Former England assistant coach Paul Farbrace says everyone associated with the game is in “firing line” and the economic fallout of the COVID-19 pandemic will affect all the county clubs. The coronavirus outbreak has forced England and Wales Cricket Board (ECB) to suspend all cricket activities until July 1. The world governing body is mulling conducting internationals events behind closed doors and the prospects of counties playing in front of fans this summer also look grim.
“Every single one of us is in the firing line – it doesn’t matter what position you’re in, every single club will look at its financial situation and work out what the best thing is to do,” Farbrace, who is currently working as a sport director with Warwickshire, told ESPNcricinfo. “The game is really in a tough place. The ECB have been fantastic, very consistent in their communication to clubs, and the support they’ve given financially across the board has been excellent.
“But we all know that the ECB doesn’t have endless pots of money, and we all know that the game is taking a massive hit. All the time England aren’t playing, and Sky aren’t getting what they want, which is live cricket to show, there is going to be a knock-on effect across the board.” Several cricketers have lost their contracts with the various counties with nine rounds of Championship fixtures already lost. According to estimates, counties will lose 85 million pounds if the entire season is scrapped.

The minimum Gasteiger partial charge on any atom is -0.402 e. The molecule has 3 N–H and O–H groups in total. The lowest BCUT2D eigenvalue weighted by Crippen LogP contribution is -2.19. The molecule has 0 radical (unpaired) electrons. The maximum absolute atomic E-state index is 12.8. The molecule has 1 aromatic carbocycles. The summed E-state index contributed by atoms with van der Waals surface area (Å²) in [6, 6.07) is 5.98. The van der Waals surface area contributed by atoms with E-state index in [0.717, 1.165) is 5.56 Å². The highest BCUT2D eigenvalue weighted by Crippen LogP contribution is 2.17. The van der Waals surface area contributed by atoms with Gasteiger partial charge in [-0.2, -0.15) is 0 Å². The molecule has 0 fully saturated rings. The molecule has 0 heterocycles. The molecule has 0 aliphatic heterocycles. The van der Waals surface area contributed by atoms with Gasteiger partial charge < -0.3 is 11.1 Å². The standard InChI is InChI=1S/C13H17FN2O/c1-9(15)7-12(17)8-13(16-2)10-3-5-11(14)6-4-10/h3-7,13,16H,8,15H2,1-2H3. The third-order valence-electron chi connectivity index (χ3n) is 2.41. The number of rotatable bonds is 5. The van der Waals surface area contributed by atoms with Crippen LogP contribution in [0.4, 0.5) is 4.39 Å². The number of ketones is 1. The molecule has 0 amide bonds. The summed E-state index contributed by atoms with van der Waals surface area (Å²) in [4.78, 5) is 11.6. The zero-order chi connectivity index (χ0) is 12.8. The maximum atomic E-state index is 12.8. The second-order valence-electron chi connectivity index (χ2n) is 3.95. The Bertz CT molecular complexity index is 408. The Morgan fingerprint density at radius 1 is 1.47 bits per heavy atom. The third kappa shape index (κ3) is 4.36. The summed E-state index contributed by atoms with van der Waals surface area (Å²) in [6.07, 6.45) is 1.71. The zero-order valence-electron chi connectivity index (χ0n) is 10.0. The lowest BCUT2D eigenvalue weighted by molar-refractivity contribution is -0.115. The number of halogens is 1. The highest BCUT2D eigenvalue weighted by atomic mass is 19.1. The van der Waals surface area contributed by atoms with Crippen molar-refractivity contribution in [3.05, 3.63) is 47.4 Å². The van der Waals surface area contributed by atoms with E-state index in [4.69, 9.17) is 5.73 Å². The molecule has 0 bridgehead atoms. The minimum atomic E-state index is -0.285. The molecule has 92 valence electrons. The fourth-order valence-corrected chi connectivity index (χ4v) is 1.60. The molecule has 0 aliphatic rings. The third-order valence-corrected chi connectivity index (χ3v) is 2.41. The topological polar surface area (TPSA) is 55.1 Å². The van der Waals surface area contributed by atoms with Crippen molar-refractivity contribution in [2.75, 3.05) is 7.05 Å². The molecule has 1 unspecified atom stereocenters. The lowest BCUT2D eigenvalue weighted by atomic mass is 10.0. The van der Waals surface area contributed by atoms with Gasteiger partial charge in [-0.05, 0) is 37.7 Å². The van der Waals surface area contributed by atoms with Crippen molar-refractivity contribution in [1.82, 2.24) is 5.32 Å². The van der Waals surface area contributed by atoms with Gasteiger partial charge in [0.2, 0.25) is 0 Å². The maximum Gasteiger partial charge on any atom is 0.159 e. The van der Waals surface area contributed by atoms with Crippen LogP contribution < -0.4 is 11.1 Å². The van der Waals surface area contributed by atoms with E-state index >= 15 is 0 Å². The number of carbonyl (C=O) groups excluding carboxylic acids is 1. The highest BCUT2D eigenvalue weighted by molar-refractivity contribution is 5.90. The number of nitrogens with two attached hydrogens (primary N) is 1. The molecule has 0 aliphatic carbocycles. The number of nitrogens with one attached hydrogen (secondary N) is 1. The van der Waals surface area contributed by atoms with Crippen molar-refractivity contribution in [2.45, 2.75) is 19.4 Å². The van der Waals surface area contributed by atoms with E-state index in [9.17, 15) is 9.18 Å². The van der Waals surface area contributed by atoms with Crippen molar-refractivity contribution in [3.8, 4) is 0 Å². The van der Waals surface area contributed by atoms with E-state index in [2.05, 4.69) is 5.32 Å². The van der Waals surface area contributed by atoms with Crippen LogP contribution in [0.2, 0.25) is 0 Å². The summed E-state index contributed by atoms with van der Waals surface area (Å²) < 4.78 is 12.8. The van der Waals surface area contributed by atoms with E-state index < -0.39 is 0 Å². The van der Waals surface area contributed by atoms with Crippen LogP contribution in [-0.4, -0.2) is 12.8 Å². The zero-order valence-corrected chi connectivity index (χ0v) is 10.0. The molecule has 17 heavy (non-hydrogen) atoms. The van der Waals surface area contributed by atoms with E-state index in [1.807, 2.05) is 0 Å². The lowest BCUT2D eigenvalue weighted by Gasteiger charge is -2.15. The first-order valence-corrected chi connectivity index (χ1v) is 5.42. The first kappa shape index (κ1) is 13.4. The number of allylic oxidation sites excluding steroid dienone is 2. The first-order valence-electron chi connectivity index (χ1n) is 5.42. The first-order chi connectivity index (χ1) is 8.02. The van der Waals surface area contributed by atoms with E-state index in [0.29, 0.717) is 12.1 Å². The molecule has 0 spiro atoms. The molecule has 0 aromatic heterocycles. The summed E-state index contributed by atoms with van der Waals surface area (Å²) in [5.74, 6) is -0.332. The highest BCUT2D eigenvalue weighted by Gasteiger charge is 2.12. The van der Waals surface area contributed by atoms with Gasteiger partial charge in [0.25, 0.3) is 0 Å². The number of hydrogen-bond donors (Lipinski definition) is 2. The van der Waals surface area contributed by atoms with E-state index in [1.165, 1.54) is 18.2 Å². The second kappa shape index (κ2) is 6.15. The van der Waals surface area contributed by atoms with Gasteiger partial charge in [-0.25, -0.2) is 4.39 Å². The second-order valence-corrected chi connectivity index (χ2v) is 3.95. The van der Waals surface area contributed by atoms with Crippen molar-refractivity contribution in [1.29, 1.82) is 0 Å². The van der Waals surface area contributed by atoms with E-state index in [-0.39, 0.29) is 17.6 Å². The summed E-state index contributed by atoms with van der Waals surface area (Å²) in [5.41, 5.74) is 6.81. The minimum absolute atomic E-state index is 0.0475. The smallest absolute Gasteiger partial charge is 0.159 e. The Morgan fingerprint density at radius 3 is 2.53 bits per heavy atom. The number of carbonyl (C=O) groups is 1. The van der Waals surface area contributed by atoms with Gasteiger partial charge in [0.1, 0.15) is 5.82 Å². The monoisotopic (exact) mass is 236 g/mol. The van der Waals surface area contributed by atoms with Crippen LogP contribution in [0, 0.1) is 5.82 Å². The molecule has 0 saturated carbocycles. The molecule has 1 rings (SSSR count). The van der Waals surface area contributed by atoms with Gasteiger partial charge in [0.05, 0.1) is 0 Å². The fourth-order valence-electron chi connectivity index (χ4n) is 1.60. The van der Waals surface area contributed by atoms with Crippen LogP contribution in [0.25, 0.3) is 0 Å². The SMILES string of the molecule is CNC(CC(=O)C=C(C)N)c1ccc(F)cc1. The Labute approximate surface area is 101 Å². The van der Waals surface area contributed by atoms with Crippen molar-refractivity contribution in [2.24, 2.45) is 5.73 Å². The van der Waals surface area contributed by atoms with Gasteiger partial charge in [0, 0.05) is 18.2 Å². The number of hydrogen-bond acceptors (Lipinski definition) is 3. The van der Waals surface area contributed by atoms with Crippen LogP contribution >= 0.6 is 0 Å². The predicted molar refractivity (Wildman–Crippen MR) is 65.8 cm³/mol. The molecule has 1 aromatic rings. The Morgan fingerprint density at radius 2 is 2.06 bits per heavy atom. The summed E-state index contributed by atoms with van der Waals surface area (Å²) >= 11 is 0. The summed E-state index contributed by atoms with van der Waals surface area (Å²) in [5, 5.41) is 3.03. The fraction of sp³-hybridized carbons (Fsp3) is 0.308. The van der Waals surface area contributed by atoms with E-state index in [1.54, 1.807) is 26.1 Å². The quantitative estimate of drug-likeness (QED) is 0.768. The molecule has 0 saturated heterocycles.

ECB has also pushed the inaugural edition of its flagship 100-ball tournament ‘The Hundred’ to next year, terminating the contracts of the players. “With every passing week, and every pound that’s being lost from the game because of no cricket (being played), everybody knows more clearly that there are going to be some tough decisions to make,” Farbrace said. “Ultimately, what we want is to come out of it with 18 first-class counties, and as many people as possible to still be in their jobs.”
England had a watershed season last year, featuring a World Cup win and a dramatic Ashes series victory and Farbrace said it is important to cash in on that moment and resume sport even if it means without fans.
“I genuinely worry about the state of the game, and whether we can build on what was a fantastic year for English cricket. There had never been a better time to cash in and keep interest in the game going on the back of last summer. Even if England have to play behind closed doors, I don’t really mind,” he said.
“But we have to be sensible, and we’re not going to do anything that will put people in jeopardy: if we can see that it’s safe, then we obviously want to see sport played again.”